25. Mirrors, Lenses, and Images Objects are real physical things that give off or reflect light rays. Images are “pictures” of objects that are formed in space where light rays meet.

  26. Mirrors, Lenses, and Images The most common image we see every day is our own reflection in a mirror. The image in a mirror is called a virtual image because the light rays do not actually come together. • The virtual image in a flat mirror is created by the eye and brain.

  27. Virtual images • Because the light rays do not actually meet, a virtual image cannot be projected onto a screen or on film. • Virtual images are illusions created by your eye and brain.

  28. Lenses • An ordinary lens is a polished, transparent disc, usually made of glass. • The shape of a converging lens is described as being “convex” because the surfaces curve outward.

  29. Mirrors, Lenses, and Images Light rays that enter a converging lens parallel to its axis bend to meet at a point called the focal point. The distance from the center of the lens to the focal point is called the focal length. The optical axis usually goes through the center of the lens.

  30. Converging lenses • For a converging lens, the first surface (air to glass) bends light rays toward the normal. • At the second surface (glass to air), the rays bend away from the normal line.

  31. Diverging lenses • A diverging lens bends the rays outward, away from the focal point.

  32. Drawing ray diagrams A ray diagram is the best way to understand what type of image is formed by a lens, and whether the image is magnified or inverted. These three rays follow the rules for how light rays are bent by the lens: A light ray passing through the center of the lens is not deflected at all (A). A light ray parallel to the axis passes through the far focal point (B). A light ray passing through the near focal point emerges parallel to the axis (C).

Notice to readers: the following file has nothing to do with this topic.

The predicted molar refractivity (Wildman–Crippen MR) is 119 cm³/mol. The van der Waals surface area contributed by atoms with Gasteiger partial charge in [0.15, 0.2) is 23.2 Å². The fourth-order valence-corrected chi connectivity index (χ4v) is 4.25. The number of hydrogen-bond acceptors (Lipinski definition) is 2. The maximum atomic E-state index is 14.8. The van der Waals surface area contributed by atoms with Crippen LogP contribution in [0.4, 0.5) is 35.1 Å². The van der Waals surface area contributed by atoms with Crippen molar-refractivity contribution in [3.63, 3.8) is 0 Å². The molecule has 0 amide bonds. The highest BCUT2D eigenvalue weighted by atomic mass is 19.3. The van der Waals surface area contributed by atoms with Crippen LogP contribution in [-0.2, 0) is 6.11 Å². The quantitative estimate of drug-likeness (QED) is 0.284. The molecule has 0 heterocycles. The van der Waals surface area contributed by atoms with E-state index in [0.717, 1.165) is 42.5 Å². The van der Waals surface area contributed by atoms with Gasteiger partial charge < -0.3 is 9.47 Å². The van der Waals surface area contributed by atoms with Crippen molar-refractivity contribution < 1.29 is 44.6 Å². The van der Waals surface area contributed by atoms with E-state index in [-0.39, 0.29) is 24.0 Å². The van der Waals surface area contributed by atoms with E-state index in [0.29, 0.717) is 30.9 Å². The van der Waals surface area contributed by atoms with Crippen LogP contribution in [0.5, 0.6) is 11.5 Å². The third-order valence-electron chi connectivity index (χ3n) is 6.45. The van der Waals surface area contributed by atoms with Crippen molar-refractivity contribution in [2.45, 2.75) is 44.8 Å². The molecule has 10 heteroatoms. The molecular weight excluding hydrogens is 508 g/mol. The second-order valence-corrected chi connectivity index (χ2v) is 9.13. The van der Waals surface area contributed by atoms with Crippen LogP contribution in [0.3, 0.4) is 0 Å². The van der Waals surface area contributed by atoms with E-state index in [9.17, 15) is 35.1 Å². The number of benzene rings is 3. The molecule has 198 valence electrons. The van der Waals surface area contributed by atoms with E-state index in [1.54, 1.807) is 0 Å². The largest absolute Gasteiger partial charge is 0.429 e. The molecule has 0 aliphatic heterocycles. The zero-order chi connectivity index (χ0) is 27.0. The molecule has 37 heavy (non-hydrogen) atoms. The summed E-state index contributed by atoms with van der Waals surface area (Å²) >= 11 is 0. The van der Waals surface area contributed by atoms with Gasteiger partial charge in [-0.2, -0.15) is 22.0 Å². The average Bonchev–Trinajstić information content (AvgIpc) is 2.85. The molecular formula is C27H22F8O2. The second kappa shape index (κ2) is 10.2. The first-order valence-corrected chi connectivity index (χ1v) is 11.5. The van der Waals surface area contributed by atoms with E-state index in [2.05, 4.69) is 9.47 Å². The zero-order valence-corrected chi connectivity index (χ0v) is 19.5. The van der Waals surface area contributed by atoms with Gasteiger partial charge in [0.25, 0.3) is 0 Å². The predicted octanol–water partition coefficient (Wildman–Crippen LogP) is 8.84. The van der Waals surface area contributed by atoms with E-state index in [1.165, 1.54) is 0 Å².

33. The image formed by a lens A converging lens can also form a real image. In a real image, light rays from the object actuallycome back together.

  34. Real images • To make an image of any object, a lens collects rays from everypoint on an object. • Rays from eachpointon the object are brought back together again to make eachpointof the image. • Even when you cover half the lens, you still see the whole image.

  35. Magnification • The magnification of an image is the ratio of the size of the image divided by the size of the object. • A lens with a magnification of 4 creates an image that appears four times larger than the real-life object.

  36. The Telescope • When people think of a telescope, most of them think of a refracting telescope. • An astronomical refracting telescope is constructed of two converging lenses with different focal lengths. • The lens with the longest focal length is called the objective and the shorter-focal-length lens is the eyepiece.

  37. The refracting telescope • The image from this refracting telescope is inverted which is usually fine for looking at objects in space.

  38. The reflecting telescope • Because high-quality, large lenses are difficult to make, reflecting telescopesuse a concave mirror instead of one lens. • The diagram shows a reflecting telescope, much like the one used by the Hubble Space Telescope.

  39. Optical systems • Optical systems are built from lenses, mirrors, and prisms. • Optical systems do two things: • collects light rays • changes/processes the light rays to form an image. • A camera is an optical system that collects light to record an image.

  40. Pin-hole camera • A simple optical system can be made with a pinhole in a box. • The image inside the box forms because light rays that reach a point on the box surface are restricted by the pinhole to come from only a pinhole-sized point on the object.

  41. Pin-hole camera • The larger the lens, the brighter the image. This is because a larger lens collects more light rays. • Multiple lenses are useful because they allow an optical system to change the size of an image. A telephoto camera lens uses two or more lenses that move relative to one another.

  42. Recording images • There are two basic techniques for recording images. • Film records an image by using special inks that respond to light. • A digital camera uses a tiny sensor called a CCD.

  43. Recording images • There are separate light sensors for red light, blue light, and green light. • A color image is recorded as a table of numbers. • Each point on the image has three numbers corresponding to the amount of red light, blue light, and green light.

  44. Recording images • The resolution of a digital camera is the number of points, called pixels, that can be recorded by the CCD. • A 2-megapixel camera stores 2 million pixels per image. • Since each pixel is three numbers, a 2-megapixel image requires 6 million stored numbers.

  45. Mike, a 28-year-old blind man, lies awake on an operating table, while surgeons place a three-millimeter square electrode panel on the retina of his anesthetized eye. Soon, a medical research team will stimulate the electrodes, in hopes that these electrical impulses will do what the rods and cone cells in his eye once did. Hope for the Blind